With his speech, Nasrallah did not escalate tensions with the March 14 team or Saudi Arabia, as he had done in a previous speech. He even warned against division and said that the aim behind the bombing was to “sow strife in Lebanon."
"The Burj el-Barajneh bombing perpetrators want to pave the way for sedition between the Lebanese and the Palestinians on the one hand and between the Lebanese and the Syrians on the other,” Nasrallah said.
Remarkably, he also called for all parties “to take advantage of the positive climate, solidarity and togetherness prevailing in Lebanon."
"This climate should be preserved and built upon,” he said, reiterating his call for “a comprehensive political settlement on various levels within the existing frameworks and based on the Taif agreement.” That agreement was completed in 1989 under the auspices of Saudi Arabia.
The Future Movement might agree with this outlook, in part. Antoine Andraos, deputy head of the Future Movement, said in an interview with Al-Monitor that the goal behind this bombing was to “sow discord between the Lebanese and start a conflict between Sunnis and Shiites.”
“Who is behind these bombings? Who is seeking sedition?” Andraos asked.
The answer to those questions remains in the hands of the judiciary. But it is important to note that the Burj el-Barajneh attack failed to incite the Lebanese parties to exchange charges or launch accusations against Arab countries for supporting the Syrian opposition — namely, the extremist groups responsible for the previous attacks in Beirut’s southern suburb. On the contrary, the attack resulted in a call for a political settlement.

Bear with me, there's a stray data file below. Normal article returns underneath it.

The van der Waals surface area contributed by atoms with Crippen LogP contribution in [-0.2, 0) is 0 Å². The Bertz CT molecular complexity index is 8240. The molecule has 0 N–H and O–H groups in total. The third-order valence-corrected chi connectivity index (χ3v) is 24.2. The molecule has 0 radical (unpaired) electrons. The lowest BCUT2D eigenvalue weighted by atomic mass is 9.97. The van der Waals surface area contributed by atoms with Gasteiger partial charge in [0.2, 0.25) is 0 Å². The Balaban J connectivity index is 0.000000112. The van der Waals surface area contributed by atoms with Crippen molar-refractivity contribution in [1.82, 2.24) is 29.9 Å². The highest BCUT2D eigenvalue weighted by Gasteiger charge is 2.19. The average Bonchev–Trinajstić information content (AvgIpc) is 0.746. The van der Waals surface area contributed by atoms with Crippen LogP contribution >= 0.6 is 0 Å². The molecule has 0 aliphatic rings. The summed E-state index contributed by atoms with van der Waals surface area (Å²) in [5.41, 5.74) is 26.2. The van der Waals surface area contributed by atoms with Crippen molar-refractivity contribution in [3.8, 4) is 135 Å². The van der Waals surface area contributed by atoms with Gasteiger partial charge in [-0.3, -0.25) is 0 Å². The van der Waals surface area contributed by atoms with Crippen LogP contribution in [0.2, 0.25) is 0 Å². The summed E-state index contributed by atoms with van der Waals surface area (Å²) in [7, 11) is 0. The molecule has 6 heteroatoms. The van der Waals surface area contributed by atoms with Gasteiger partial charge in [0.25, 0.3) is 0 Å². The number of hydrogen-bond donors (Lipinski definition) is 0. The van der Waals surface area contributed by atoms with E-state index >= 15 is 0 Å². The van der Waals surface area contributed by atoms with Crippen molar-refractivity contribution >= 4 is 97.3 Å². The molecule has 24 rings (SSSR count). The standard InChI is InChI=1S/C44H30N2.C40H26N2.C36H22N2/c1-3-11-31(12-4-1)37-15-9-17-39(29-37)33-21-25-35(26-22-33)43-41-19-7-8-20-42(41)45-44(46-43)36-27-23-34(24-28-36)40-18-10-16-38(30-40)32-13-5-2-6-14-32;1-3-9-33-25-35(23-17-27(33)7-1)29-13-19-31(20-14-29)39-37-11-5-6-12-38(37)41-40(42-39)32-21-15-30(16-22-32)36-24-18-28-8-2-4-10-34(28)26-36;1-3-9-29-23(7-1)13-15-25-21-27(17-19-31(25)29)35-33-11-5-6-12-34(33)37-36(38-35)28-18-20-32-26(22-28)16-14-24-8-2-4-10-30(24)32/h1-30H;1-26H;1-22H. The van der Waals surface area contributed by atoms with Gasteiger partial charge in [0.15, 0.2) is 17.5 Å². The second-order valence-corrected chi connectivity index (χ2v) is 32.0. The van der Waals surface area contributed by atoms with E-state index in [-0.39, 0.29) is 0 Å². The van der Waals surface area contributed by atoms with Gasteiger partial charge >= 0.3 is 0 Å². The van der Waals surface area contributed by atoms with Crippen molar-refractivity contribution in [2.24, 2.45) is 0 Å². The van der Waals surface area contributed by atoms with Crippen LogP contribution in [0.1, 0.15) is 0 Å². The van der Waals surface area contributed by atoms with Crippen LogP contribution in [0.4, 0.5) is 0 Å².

However, the question arises as to whether this common feeling of danger by itself can lead to a settlement that restores constitutional life and ends the presidential vacuum.
No such settlement is in sight. The disagreement is so deep that it leaves no room for any reconciliation. Meanwhile, the Lebanese parties continue to serve as an extension for regional forces battling in the Levant, and those observing the complexities of the Syrian scene know full well that no breakthrough is on the horizon.